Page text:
It was a good couple of days for the University of Jamestown's women's wrestling program.

The University of Jamestown successfully wrapped up its third year hosting the National Association of Intercollegiate Athletics (NAIA) Women's Wrestling Invitational Saturday evening at Harold Newman Arena. The Jimmies ended up seventh out of the 31 competing teams with a collective total of 77 points.

"It feels good," UJ head coach Shauna Kemp said. "It's where we expected to be. The competition gets tougher every year. You always hope to keep moving up in the ranks."

The Jimmies had two wrestlers -- Sierra Talmadge and Josie Bartishofski -- power through to the semifinals.

Talmadge, a junior for Kemp, qualified to the national invite last season but due to the COVID-19 pandemic, she had to put off her wrestling goals for another year. The change in schedules just gave the junior more time to train, develop and focus on her goal of making it to the U.S. Olympic Trials.

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She fell short of that goal Saturday.

Talmadge got outwrestled 8-2 by Campbellsville University's Alexandra Castillo and ended up placing third in the 170-pound weight class. Talmadge, a Bismarck native, has only been wrestling for around five years.

"Sierra wrestled well," Kemp said. "It was a tough match against a really tough competitor. She gave it her all -- she did well."

Bartishofski, a sophomore out of Weston, Wisconsin, put up an impressive run in the 116-pound bracket. Barthishofski eventually ended up sixth in the 116-pound standings losing 10-0 to Peyton Prussin in the semifinals. Kemp said the sophomore has made great strides since her season-ending injury a year ago.

"Josie was disappointed and has some stuff to work on," Kemp said. "She's a really talented wrestler. She tore her ACL last year and so her knee's fully recovered, but there's still a lot of re-skill development that has to happen after those types of injuries."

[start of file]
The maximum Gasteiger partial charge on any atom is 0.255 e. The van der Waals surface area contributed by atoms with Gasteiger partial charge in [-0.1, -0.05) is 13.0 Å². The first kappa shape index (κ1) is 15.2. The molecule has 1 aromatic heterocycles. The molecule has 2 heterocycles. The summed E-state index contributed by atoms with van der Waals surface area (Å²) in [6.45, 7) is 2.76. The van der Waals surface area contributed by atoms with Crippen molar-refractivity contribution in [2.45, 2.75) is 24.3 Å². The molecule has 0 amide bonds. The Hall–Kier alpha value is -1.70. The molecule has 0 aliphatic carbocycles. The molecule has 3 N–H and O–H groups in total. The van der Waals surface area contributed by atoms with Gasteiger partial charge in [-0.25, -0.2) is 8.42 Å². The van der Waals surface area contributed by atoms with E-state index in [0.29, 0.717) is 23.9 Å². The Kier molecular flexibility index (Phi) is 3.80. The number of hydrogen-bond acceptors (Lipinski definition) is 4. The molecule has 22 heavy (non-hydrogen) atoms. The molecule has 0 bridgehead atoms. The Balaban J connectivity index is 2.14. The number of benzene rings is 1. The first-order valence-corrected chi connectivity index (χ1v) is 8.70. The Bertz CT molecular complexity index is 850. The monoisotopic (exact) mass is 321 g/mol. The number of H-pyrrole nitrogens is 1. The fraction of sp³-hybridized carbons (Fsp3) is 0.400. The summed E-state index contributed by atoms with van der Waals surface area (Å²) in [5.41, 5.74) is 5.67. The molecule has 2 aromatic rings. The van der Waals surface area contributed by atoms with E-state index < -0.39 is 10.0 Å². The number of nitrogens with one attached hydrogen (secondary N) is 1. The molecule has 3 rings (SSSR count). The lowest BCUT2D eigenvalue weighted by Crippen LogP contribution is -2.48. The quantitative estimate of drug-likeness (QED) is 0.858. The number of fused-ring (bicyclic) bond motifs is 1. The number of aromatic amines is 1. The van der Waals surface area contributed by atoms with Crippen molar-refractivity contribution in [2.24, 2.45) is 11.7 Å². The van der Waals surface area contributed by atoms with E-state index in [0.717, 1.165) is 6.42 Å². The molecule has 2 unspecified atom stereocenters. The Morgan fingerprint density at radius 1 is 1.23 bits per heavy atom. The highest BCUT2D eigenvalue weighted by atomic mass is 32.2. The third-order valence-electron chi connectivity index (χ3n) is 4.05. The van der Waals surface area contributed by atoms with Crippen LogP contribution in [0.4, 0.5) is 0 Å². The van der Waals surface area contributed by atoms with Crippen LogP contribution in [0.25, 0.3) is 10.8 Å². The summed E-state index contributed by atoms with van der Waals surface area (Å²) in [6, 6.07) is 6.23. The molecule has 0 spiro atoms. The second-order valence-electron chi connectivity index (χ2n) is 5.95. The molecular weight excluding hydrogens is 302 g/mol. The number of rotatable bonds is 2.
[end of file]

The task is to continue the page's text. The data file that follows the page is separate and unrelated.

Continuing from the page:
University of Jamestown's Alexandra Baudhuin, right, rolls Willow Barnes of Missouri Valley to a victory Saturday, March 12, during the 2021 NAIA Women's Wrestling National Invitational at Newman Arena. John M. Steiner / The Sun
University of Jamestown's Alexandra Baudhuin, right, rolls Willow Barnes of Missouri Valley to a victory Saturday, March 12, during the 2021 NAIA Women's Wrestling National Invitational at Newman Arena. John M. Steiner / The Sun

Many on Kemp's squad are, like Bartishofski, are young and not as experienced as some other team's across the nation. Kemp said that with some more training, experience and skill development her Jimmies have all the potential to make a run at the title in the next few seasons. The Jimmies had seven athletes earn All-American status -- great for individual finishes and a great help in the team race.

"Most of the lineup is freshmen and sophomores," Kemp said. "There's a really bright future for all of these young girls. I think we'll move up a little bit every year and hopefully, in four years, we'll be on the top."

University of Jamestown director of athletics, Sean Johnson, said that while the young Jimmie squad will be pushing for a top finish, the University itself will be pushing for another year of hosting the national invite.

UJ received an initial bid in 2019 and was selected by the NAIA to host the competition in 2020 and 2021. Due to the cancellation of the event last spring due to COVID, UJ will be the host site of the 2022 contest. Johnson said UJ would like to become the permanent home of the NAIA women's wrestling invite.

"That's our absolute goal," Johnson said. "When people think of collegiate women's wrestling we want them to think of Jamestown, North Dakota, University of Jamestown and Harold Newman Arena."